1

Origins

OPTICAL PRINCIPLES

The beginning of film history is the end of something else: the successive stages of technological development throughout the nineteenth century whereby simple optical devices used for entertainment grew into sophisticated machines which could convincingly represent empirical reality in motion. Both toys and machines were dependent for their illusions upon interactive optical phenomena known as persistence of vision and the phi phenomenon. The former is a characteristic of human perception, known to the ancient Egyptians but first described scientifically by Peter Mark Rogêt in 1824, whereby the brain retains images cast upon the retina of the eye for approximately one-twentieth to one-fifth of a second beyond their actual removal from the field of vision. The latter, whose operation was discovered by the Gestalt psychologist Max Wertheimer in 1912, is the phenomenon which causes us to see the individual blades of a rotating fan as a unitary circular form or the different hues of a spinning color wheel as a single, homogeneous color. Together, persistence of vision and the phi phenomenon allow us to see a succession of static images as a single unbroken movement and permit the illusion of continuous motion upon which cinematography is based. Persistence of vision prevents us from seeing the dark space between the film frames by causing "flicker fusion" when the frequency with which the projection light is broken approaches fifty times per second; without this effect, our eyes would perceive the alternation of light and dark on the screen as each projected image succeeded the next, as, in fact, was the case in the earliest days of the movies, which became known colloquially as "flickers" or "flicks" for this very reason. The phi phenomenon, also known as the "stroboscopic effect," creates apparent movement from frame to frame at optimal projection speeds of 12 to 24 frames per second (fps). This much is known, but perceptual psychologists still understand very little about the neural and cognitive processes involved in the perception of motion.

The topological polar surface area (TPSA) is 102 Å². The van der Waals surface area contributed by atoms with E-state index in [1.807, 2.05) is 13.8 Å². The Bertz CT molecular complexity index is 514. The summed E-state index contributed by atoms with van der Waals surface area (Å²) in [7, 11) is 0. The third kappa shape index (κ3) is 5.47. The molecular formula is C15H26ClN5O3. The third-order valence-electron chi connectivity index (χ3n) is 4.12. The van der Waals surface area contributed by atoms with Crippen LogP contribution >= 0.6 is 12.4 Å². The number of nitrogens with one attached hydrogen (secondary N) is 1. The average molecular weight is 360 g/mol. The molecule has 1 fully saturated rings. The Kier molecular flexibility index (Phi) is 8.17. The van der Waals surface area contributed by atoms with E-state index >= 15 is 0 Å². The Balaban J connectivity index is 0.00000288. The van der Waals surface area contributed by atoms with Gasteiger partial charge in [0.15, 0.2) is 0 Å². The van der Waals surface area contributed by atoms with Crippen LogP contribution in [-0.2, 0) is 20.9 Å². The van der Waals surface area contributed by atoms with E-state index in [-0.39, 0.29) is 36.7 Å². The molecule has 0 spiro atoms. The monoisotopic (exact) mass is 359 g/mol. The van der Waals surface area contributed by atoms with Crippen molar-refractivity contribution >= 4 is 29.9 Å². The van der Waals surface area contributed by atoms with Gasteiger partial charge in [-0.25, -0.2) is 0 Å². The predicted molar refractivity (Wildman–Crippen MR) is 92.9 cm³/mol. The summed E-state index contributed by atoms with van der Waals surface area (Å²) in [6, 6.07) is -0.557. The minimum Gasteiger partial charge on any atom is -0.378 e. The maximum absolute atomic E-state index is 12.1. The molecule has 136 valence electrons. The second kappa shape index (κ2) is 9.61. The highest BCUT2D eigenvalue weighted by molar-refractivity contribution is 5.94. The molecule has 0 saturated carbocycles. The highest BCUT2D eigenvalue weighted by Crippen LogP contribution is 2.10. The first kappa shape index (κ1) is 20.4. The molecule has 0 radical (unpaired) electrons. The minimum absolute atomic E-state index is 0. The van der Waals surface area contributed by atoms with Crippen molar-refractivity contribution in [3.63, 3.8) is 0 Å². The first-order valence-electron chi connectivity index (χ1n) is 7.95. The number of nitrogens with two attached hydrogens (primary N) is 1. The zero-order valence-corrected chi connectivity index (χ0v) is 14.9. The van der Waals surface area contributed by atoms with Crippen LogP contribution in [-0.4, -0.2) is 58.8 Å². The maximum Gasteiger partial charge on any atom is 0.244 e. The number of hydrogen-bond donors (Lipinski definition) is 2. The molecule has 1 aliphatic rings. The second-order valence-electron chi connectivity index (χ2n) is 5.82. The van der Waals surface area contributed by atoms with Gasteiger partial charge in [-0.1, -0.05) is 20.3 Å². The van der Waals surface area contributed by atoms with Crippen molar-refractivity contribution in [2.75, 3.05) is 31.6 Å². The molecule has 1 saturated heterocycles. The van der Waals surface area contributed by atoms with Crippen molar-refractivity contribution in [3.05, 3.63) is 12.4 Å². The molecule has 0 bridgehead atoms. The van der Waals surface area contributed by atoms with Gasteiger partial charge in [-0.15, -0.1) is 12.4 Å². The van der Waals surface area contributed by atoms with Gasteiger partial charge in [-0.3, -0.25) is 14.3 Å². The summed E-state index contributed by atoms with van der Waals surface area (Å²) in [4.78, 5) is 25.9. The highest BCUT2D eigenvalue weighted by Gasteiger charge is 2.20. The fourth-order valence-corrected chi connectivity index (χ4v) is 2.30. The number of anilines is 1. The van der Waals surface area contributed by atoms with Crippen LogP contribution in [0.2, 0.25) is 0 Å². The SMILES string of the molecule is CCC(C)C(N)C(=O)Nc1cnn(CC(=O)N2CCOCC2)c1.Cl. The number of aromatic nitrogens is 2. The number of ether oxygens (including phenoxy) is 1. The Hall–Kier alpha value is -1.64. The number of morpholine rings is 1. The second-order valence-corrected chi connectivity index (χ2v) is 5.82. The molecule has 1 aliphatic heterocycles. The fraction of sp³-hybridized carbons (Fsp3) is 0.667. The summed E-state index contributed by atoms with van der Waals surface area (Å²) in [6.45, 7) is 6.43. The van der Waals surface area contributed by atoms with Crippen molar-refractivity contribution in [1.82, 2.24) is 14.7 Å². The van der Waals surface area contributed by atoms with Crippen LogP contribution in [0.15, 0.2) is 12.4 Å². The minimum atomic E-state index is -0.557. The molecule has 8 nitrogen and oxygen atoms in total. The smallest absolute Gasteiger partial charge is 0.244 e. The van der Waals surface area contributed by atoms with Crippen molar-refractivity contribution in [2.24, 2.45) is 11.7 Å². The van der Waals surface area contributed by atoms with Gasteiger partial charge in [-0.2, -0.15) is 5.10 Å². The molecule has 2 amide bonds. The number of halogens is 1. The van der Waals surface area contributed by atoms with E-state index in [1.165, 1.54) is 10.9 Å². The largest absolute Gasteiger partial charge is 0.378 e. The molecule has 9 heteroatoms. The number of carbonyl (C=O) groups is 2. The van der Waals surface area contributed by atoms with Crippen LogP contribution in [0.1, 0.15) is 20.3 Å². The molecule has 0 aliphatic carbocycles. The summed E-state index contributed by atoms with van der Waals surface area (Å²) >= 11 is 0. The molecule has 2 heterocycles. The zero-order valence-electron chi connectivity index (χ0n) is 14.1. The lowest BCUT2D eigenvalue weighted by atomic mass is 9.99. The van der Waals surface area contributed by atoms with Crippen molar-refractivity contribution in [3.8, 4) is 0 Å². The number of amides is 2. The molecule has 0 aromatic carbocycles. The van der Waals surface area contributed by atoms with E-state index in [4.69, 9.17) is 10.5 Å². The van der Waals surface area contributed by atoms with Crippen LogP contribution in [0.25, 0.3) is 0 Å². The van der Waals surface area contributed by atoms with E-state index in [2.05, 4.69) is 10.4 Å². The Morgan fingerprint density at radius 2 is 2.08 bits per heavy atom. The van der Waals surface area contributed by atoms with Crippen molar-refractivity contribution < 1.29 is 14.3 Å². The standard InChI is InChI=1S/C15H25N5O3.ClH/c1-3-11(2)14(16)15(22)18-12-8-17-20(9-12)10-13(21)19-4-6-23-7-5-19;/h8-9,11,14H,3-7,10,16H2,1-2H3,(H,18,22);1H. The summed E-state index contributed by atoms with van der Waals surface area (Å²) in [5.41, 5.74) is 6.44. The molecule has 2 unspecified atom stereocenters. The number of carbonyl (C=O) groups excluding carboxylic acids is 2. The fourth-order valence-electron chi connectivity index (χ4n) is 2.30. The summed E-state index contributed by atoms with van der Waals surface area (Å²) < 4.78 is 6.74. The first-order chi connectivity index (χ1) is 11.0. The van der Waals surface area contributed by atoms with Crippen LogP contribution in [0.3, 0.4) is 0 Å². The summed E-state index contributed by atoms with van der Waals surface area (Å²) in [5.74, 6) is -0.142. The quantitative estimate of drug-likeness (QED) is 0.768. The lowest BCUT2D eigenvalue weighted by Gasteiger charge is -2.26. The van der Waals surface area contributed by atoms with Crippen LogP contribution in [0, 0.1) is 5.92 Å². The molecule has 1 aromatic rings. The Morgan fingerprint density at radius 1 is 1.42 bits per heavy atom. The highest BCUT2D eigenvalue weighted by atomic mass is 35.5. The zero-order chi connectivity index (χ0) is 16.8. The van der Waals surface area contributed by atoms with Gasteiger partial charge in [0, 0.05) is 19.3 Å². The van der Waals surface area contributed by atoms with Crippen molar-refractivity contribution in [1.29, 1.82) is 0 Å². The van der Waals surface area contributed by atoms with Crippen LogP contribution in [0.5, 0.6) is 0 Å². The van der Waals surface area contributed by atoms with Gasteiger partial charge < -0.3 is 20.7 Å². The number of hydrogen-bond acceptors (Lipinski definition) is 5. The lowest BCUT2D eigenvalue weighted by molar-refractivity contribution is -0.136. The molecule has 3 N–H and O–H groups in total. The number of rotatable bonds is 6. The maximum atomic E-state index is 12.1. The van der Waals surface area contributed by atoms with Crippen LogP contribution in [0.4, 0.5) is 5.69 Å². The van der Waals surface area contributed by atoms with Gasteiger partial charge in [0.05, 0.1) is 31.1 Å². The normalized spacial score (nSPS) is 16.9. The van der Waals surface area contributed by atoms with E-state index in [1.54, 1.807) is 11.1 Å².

The frames of a strip of film are a series of individual still photographs which the motion-picture camera, as it was perfected by the Edison Laboratories in 1892 and as it exists today, imprints one at a time. The succession of frames recorded in the camera, when projected at the same or a similar speed, creates the illusion of continuous motion essential to the cinema. (Individual frames are actually held longer before the projec-

1.1 The Thaumatrope.

-1-

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A History of Narrative Film
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